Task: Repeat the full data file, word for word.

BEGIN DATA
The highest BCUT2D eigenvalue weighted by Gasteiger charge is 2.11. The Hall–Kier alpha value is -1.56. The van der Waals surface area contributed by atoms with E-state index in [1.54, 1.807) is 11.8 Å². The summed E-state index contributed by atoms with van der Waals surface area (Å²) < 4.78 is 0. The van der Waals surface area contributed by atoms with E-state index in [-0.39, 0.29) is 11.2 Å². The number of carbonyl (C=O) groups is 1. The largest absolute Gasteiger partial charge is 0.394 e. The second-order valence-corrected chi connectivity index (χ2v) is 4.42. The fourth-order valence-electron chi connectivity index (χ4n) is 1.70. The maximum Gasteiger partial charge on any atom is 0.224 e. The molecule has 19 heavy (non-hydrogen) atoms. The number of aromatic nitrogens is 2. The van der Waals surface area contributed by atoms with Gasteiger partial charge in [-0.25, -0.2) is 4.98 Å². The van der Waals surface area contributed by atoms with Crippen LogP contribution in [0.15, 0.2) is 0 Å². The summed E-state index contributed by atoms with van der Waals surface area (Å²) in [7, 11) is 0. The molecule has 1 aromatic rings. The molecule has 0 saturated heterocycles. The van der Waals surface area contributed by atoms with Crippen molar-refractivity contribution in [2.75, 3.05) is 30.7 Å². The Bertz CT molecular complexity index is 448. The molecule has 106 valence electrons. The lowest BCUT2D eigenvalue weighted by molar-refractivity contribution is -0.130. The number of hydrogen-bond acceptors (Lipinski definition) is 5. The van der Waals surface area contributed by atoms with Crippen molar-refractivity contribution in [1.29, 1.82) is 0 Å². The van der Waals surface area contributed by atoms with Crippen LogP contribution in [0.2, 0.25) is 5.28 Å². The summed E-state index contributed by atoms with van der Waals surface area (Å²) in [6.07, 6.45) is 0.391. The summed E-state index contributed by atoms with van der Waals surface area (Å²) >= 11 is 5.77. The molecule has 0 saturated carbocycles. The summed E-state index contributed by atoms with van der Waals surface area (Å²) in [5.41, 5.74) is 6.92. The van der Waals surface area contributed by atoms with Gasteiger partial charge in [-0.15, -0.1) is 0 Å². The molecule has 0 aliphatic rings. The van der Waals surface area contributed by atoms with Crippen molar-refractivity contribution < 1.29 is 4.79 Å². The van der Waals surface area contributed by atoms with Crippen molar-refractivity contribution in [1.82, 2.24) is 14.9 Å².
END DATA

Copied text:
The highest BCUT2D eigenvalue weighted by Gasteiger charge is 2.11. The Hall–Kier alpha value is -1.56. The van der Waals surface area contributed by atoms with E-state index in [1.54, 1.807) is 11.8 Å². The summed E-state index contributed by atoms with van der Waals surface area (Å²) < 4.78 is 0. The van der Waals surface area contributed by atoms with E-state index in [-0.39, 0.29) is 11.2 Å². The number of carbonyl (C=O) groups is 1. The largest absolute Gasteiger partial charge is 0.394 e. The second-order valence-corrected chi connectivity index (χ2v) is 4.42. The fourth-order valence-electron chi connectivity index (χ4n) is 1.70. The maximum Gasteiger partial charge on any atom is 0.224 e. The molecule has 19 heavy (non-hydrogen) atoms. The number of aromatic nitrogens is 2. The van der Waals surface area contributed by atoms with Gasteiger partial charge in [-0.25, -0.2) is 4.98 Å². The van der Waals surface area contributed by atoms with Crippen LogP contribution in [0.15, 0.2) is 0 Å². The summed E-state index contributed by atoms with van der Waals surface area (Å²) in [7, 11) is 0. The molecule has 1 aromatic rings. The molecule has 0 saturated heterocycles. The van der Waals surface area contributed by atoms with Crippen molar-refractivity contribution in [2.75, 3.05) is 30.7 Å². The Bertz CT molecular complexity index is 448. The molecule has 106 valence electrons. The lowest BCUT2D eigenvalue weighted by molar-refractivity contribution is -0.130. The number of hydrogen-bond acceptors (Lipinski definition) is 5. The van der Waals surface area contributed by atoms with Crippen molar-refractivity contribution in [1.29, 1.82) is 0 Å². The van der Waals surface area contributed by atoms with Crippen LogP contribution in [0.2, 0.25) is 5.28 Å². The summed E-state index contributed by atoms with van der Waals surface area (Å²) in [6.07, 6.45) is 0.391. The summed E-state index contributed by atoms with van der Waals surface area (Å²) >= 11 is 5.77. The molecule has 0 saturated carbocycles. The summed E-state index contributed by atoms with van der Waals surface area (Å²) in [5.41, 5.74) is 6.92. The van der Waals surface area contributed by atoms with Gasteiger partial charge in [-0.15, -0.1) is 0 Å². The molecule has 0 aliphatic rings. The van der Waals surface area contributed by atoms with Crippen molar-refractivity contribution < 1.29 is 4.79 Å². The van der Waals surface area contributed by atoms with Crippen molar-refractivity contribution in [1.82, 2.24) is 14.9 Å².